Goats reduce fire hazards in the Berkeley hills

Lawrence Berkeley National Laboratory goat herder with his dog. Photos: Roy Kaltschmidt, courtesy of LBNL

For the past six weeks, more than 600 goats have been munching the grass and shrubs on the steep hills around the Lawrence Berkeley National Laboratory, in a 6-week project to make 100 acres less susceptible to fire.

“They are perfect for the steep slopes at the lab which would be difficult to clear by humans,” said LBNL Communications Manager Jon Weiner.

The goats come from Goats R Us – an Orinda-based company that specializes in goat-powered brush reduction.

The bearded grazers eat most vegetation available, including plants like poison oak and star thistle, which are difficult to clear by hand. They generally eat the tops of plants instead of pulling the roots, which causes less damage to lands than traditional grazers.


Egon and Terri Oyarzùn started Goats R Us in 1995 with 54 goats. They began clearing small areas of their neighbors’ land, and the business eventually blossomed. Today, Goats R Us’ goats, border collies and shepherds work in harmony with native plant cycles, ground-nesting birds and endangered species to provide specialized vegetation management throughout the Bay Area.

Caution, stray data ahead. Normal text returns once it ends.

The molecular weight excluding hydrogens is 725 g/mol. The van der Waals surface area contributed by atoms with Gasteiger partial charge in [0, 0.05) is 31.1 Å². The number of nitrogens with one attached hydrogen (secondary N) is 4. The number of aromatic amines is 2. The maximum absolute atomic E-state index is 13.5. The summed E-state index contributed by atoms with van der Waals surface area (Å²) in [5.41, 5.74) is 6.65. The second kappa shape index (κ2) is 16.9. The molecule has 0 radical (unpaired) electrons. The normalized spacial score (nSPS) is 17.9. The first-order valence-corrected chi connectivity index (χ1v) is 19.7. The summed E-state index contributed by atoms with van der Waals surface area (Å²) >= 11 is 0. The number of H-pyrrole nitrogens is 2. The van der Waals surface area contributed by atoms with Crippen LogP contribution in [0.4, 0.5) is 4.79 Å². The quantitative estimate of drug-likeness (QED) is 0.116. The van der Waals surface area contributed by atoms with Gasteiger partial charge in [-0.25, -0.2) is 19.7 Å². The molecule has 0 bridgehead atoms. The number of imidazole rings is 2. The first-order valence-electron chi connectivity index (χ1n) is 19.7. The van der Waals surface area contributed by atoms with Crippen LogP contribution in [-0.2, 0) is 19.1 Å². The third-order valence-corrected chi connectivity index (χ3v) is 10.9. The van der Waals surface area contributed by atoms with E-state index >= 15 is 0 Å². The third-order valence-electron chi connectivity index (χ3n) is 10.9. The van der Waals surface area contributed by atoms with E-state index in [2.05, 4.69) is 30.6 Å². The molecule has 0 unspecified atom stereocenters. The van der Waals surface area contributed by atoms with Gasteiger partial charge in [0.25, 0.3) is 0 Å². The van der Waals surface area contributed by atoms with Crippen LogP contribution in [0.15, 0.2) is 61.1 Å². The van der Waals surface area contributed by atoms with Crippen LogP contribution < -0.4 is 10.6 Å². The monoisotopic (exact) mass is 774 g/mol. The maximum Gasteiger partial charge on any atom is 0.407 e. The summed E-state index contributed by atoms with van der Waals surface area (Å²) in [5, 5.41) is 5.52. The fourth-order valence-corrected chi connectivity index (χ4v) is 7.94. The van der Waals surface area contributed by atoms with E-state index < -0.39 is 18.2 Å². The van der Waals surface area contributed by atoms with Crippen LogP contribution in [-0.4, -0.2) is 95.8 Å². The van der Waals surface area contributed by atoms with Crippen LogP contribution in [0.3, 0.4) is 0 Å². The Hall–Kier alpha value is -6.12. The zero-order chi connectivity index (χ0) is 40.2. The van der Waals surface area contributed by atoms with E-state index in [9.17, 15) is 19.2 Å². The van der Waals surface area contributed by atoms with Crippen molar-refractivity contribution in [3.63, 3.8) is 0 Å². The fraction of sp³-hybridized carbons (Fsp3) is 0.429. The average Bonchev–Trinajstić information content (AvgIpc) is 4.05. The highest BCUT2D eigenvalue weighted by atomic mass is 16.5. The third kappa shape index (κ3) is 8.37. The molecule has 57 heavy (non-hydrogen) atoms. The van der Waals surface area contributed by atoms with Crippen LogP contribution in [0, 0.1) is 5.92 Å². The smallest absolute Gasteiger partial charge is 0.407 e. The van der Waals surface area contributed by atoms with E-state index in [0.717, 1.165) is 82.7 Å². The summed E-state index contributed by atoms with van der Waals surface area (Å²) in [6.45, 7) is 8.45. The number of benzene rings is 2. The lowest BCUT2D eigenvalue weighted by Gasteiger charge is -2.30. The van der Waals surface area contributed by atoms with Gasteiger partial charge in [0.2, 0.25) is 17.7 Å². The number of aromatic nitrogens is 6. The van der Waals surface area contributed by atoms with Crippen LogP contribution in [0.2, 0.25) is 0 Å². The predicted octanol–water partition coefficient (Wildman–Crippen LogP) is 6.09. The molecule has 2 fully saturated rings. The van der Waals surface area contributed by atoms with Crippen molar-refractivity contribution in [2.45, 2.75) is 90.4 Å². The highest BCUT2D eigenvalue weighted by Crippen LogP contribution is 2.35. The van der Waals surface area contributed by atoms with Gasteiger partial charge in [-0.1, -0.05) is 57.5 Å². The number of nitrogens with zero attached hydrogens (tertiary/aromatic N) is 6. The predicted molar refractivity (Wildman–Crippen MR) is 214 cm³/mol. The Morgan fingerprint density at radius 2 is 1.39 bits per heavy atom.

In 1999, Goats R Us shepherds worked in collaboration with San Rafael’s In Defense of Animals to rescue 120 feral goats stranded on Catalina Island.

Goats R Us provides a comfortable retirement plan for their hoofed workers. Golden-age goats are never sold and instead roam hills near Orinda, grazing freely. They receive supplements and vaccinations and occasionally visit nearby schools or senior centers as goat ambassadors.

Robert A. Mills is a graduate student studying interactive journalism at The Reynolds School of Journalism at The University of Nevada, Reno. He is currently interning at Berkeleyside.